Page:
by Matt Agorist, The Free Thought Project:
(Antiwar) It is undoubtedly my favorite part of every wedding. That awkward, but strangely forthright moment when the preacher asks the crowd for any objections to the couple’s marriage. No one ever objects, of course, but it’s still a raw, if tense, moment. I just love it.
I suppose we had that ubiquitous ritual in mind back in 2007 when Keith – a close buddy and fellow officer – and I crafted our own plan of objection. The setting was Baghdad, Iraq, at the start of the “surge” and the climax of the bloody civil war the U.S. invasion had unleashed. Just twenty three years old and only eighteen months out of the academy, my clique of officers had already decided the war was a mess, shouldn’t have been fought, and couldn’t be won.
Me and Keith, though, were undoubtedly the most radical. We both just hated how our squadron’s colonel would hijack the memorial ceremonies held for dead troopers – including three of my own – and use the occasion of his inescapable speech to encourage we mourners to use the latest death as a reason to “rededicate ourselves to the mission and the people of Iraq.” The whole thing was as repulsive as it was repetitive.
So it was that after a particularly depressing ceremony, perhaps our squadron’s tenth or so, that we hatched our little defiant scheme. If (or when) one of us was killed, the other promised – and this was a time and place where promises are sacred – to object, stand up, and announce to the colonel and the crowd that we’d listen to no such bullshit at this particular ceremony, not this time. “Danny didn’t believe in this absurd mission for a minute, he wouldn’t want his death to rededicate us to anything,” Keith would have said! Luckily it never came to that. We both survived, Keith left the army soon after, and I, well, toiled along until something snapped and I chose the road of public dissent. Still, I believe either of us would have actually done it – even if it did mean the end of our respective careers. That’s called brotherhood…and love.
I got to thinking on that when I read a story this week which was both disturbing, refreshing, and sickening all at the same time. A major opinion poll’s results were released which demonstrated that fully two-thirds of post 9/11 veterans now think the wars in Iraq and Afghanistan “weren’t worth fighting.”That’s a remarkable, and distressing, statistic and one that should give America’s president, legislators, media, and people as a whole, serious pause. Not that it will, mind you, but it should! It’s doubtful that US military combat vets – who are more rural, southern, and conservative than the population at large – have ever so incontrovertibly turned on a war, at least since the very end of Vietnam.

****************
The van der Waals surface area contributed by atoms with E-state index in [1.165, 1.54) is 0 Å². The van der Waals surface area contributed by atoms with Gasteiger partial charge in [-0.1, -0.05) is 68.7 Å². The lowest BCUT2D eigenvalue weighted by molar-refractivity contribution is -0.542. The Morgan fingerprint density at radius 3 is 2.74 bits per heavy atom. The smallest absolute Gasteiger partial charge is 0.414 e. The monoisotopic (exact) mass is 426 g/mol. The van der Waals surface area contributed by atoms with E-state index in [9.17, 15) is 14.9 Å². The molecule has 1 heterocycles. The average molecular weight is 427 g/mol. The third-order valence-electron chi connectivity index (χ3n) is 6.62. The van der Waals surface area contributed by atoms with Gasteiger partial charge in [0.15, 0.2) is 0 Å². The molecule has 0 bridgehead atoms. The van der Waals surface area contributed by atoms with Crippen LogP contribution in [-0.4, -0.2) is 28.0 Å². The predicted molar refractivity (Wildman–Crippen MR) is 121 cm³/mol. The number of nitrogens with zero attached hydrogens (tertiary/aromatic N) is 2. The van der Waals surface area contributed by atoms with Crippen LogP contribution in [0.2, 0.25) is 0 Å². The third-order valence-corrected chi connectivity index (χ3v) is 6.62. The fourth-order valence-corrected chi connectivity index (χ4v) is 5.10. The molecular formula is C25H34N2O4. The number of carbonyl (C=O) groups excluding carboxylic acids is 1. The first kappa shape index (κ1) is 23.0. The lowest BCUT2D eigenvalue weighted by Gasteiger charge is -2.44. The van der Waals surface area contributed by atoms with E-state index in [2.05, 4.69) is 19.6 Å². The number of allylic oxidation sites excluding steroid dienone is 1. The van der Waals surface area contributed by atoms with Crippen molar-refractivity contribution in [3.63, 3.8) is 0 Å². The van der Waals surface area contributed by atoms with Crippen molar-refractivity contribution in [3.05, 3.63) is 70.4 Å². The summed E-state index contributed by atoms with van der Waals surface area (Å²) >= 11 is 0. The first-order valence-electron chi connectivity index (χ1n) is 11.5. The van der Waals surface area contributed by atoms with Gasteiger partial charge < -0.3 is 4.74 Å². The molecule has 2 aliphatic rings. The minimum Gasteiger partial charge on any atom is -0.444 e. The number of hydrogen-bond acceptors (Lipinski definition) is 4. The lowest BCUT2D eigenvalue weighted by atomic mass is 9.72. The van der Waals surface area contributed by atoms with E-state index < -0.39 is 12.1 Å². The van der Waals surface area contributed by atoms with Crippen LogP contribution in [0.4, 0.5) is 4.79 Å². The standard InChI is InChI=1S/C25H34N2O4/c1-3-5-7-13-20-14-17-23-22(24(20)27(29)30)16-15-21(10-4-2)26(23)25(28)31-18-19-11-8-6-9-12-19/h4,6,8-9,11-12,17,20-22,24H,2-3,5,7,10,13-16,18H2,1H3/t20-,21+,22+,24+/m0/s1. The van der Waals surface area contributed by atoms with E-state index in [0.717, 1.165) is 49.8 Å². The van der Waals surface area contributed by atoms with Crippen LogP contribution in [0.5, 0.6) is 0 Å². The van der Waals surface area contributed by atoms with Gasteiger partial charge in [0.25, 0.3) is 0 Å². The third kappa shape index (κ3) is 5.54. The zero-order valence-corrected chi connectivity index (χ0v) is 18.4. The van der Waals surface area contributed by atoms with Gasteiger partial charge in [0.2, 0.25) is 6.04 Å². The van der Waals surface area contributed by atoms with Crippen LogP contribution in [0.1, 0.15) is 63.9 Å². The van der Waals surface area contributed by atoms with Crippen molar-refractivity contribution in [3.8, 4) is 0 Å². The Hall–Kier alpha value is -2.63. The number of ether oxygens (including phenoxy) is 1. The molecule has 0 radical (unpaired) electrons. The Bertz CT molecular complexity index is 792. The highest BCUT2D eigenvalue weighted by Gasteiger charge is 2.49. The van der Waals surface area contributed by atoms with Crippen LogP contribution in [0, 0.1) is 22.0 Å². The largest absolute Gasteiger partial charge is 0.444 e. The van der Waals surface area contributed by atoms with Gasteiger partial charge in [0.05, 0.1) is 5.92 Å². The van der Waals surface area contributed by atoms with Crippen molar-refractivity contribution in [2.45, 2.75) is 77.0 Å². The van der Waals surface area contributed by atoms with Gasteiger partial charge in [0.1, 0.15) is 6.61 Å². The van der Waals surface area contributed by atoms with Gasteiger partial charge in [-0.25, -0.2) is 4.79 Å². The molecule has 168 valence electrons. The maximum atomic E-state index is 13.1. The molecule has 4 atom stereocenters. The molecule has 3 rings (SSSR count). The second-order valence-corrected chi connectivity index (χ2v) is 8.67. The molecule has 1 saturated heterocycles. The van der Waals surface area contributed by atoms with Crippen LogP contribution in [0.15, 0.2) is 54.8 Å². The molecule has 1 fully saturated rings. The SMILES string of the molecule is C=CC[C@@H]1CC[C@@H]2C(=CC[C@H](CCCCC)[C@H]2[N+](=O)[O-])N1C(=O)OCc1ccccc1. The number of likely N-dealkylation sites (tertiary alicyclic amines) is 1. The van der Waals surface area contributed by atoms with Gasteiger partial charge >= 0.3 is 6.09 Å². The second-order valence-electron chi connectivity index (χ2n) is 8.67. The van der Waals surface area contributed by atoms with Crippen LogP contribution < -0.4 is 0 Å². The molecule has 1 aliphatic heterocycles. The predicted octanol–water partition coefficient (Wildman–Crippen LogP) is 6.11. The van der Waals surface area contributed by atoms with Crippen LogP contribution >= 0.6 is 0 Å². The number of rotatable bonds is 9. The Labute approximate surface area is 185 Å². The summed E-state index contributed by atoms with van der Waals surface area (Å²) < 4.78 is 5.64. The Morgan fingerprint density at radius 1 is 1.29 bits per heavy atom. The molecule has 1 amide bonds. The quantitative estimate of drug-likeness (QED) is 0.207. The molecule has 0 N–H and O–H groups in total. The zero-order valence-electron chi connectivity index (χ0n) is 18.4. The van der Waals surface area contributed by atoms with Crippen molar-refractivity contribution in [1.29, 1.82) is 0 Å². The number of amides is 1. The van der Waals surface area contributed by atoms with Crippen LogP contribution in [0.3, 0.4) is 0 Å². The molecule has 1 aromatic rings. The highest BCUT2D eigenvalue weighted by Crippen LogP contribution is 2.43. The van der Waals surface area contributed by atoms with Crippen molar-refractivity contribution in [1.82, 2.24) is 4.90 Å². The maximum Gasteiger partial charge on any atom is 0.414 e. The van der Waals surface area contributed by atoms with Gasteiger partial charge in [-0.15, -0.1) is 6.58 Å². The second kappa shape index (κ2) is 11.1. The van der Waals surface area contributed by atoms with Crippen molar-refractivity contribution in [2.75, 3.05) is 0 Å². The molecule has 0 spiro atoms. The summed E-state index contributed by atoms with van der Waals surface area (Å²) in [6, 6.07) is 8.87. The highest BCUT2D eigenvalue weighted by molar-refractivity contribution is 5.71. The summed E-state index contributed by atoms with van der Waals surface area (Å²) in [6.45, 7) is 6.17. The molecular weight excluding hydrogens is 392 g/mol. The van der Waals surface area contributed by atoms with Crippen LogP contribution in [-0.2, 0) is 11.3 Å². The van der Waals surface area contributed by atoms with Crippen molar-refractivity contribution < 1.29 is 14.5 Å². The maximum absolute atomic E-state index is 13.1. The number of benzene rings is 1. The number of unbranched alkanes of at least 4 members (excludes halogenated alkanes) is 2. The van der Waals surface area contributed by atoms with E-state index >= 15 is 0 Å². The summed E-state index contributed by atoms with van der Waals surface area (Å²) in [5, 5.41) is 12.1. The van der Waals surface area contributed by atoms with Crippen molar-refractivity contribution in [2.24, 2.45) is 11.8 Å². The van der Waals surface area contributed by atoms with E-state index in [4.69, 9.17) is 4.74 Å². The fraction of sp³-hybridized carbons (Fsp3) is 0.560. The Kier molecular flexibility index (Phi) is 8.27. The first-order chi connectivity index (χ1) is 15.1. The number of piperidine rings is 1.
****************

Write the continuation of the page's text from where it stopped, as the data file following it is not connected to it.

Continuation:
On one level I felt a sense of vindication for my longtime antiwar stances when I read about the study – in the Military Times no less. But that was just ego. Within minutes I was sad, inconsolably and completely melancholy. Because if, as a “filibuster-proof” majority of my fellow veterans (and maybe even our otherwise unhinged president) believes, the Iraq and Afghan wars weren’t worth the sacrifice, then consider the unsettling implications. It would mean, for starters, that the US flushed nearly $5.9 trillion in hard-earned taxpayer cash down the toilet. It means that 7,000 American soldiers and upwards of 244,000 foreign civilians needn’t have lost their ever precious lives. Hundreds of thousands more might not have been injured or maimed. 21 million people wouldn’t have become refugees. The world, so to speak, could’ve been a safer, better place.
Those ever-so-logical conclusions should dismay even the most apathetic American. They should make us all rather sad, but, more importantly, should inform future decisions about the use of military force, the role of America in the world, and just how much foreign policy power to turn over to presidents. Because if we, collectively, don’t learn from our country’s eighteen year, tragic saga, then this republic is, without exaggeration, finished, once and for all. Benjamin Franklin, that confounding Founding Father, wasn’t sure the American people could be trusted to “keep” the republic he and other elites formed. It’d be a devastating catastrophe to prove him right, especially in this time of rising right-wing, strongman populism in the Western world.